Large Dominant Frontal Glioma: Awake Mapping Techniques
Figure 3: A LGG located in close proximity to the motor cortex (upper images). Functional MRI and DTI revealed close proximity of the lesion, but its distinct borders relative to the vital tracts (middle image). Intraoperative mapping guided gross total resection of the lesion without any new neurological deficits (lower images).
Indications for the Procedure
The indications for resection (versus biopsy alone) include reliable tissue diagnosis without the risk of sampling error, control of medically refractory seizures, prevention of malignant transformation through cytoreductive surgery, and improvement in the patient’s survival.
Resection of large well-delineated superficial lesions within silent regions or frontotemporal poles of the brain is universally indicated, especially in younger patients. Resection of tumors in the vicinity of eloquent areas is recommended, but must be individualized based on the location and diffuseness of the tumor.
Some operators believe that at least >80% of the tumor should be potentially resectable in order to justify the risk-to-benefit ratio for considering microsurgical excision. Diffuseness and the location of the tumor dramatically affect the role of surgery. Multifocal tumors are more likely to be biopsy candidates.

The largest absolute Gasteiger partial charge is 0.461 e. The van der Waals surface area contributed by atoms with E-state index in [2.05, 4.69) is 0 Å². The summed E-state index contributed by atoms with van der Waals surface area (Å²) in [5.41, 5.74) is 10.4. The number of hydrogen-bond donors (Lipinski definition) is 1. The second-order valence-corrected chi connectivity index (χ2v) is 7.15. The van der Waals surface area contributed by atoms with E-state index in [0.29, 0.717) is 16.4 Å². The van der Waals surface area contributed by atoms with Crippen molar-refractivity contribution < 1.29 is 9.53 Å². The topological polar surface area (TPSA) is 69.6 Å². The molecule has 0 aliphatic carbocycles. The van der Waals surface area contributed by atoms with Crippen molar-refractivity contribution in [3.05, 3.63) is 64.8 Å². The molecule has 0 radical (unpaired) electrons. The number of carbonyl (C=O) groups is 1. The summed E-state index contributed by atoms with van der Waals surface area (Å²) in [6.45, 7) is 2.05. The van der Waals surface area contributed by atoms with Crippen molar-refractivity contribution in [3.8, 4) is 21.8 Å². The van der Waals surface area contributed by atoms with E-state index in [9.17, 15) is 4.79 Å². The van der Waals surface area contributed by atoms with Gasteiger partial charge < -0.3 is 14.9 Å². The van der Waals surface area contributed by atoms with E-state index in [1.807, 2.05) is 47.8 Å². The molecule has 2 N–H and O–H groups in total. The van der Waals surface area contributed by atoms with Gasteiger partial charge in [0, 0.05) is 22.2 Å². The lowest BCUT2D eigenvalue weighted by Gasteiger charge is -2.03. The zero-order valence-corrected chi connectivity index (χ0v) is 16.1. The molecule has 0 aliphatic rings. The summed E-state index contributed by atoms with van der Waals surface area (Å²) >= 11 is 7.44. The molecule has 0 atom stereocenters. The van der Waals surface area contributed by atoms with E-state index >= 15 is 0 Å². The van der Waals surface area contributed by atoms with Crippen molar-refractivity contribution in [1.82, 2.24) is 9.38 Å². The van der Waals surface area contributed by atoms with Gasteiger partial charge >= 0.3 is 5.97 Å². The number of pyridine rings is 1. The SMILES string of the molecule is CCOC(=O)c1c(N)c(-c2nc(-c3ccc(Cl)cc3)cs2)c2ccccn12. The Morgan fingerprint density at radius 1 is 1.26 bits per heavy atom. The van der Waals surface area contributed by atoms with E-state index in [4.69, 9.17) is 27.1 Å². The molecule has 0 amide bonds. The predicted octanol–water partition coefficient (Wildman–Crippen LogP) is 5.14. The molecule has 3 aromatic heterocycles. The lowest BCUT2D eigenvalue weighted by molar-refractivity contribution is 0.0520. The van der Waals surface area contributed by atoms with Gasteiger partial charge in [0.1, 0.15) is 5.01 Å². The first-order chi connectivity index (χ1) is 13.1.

Low-grade glial tumors are often not associated with surrounding edema. Pre-, intra-, and postoperative use of steroids are controversial, but often administered; perioperative anticonvulsant medications are strongly recommended.
The decision to perform an awake versus sleep mapping, or standard craniotomy must be considered, influenced by the eloquence of the involved cortices. Please refer to the sections on Language Mapping for Glioma and Sensorimotor Mapping for Glioma for important details regarding preparation, craniotomy, and other operative considerations.
RESECTION OF LOW-GRADE GLIOMA
A reasonable number of patients will require a subsequent reoperation for recurrent tumors. The initial incision should therefore be carefully planned. Linear incisions offer the most flexibility and robust vascular support for future reoperations.
Although small linear incisions are desirable, some patients are better served by a larger incision designed for aggressive tumor resection while accessing both the lesion and the surrounding normal cortex for mapping and electrocorticography.
For general details regarding exposure and craniotomy, please refer to other sections of this Atlas, including the Cranial Approaches volume. Intraoperative Navigation guides the extents of an adequate craniotomy.
Low-grade glial tumors are minimally vascular and relatively simple to excise.
Figure 4: The dura may be opened in either a curvilinear or stellate fashion. The exposure must reveal a generous surface of the brain involved with the tumor and the surrounding normal cortices. A ribbon of relatively normal-appearing cortex often covers the edges of the tumor.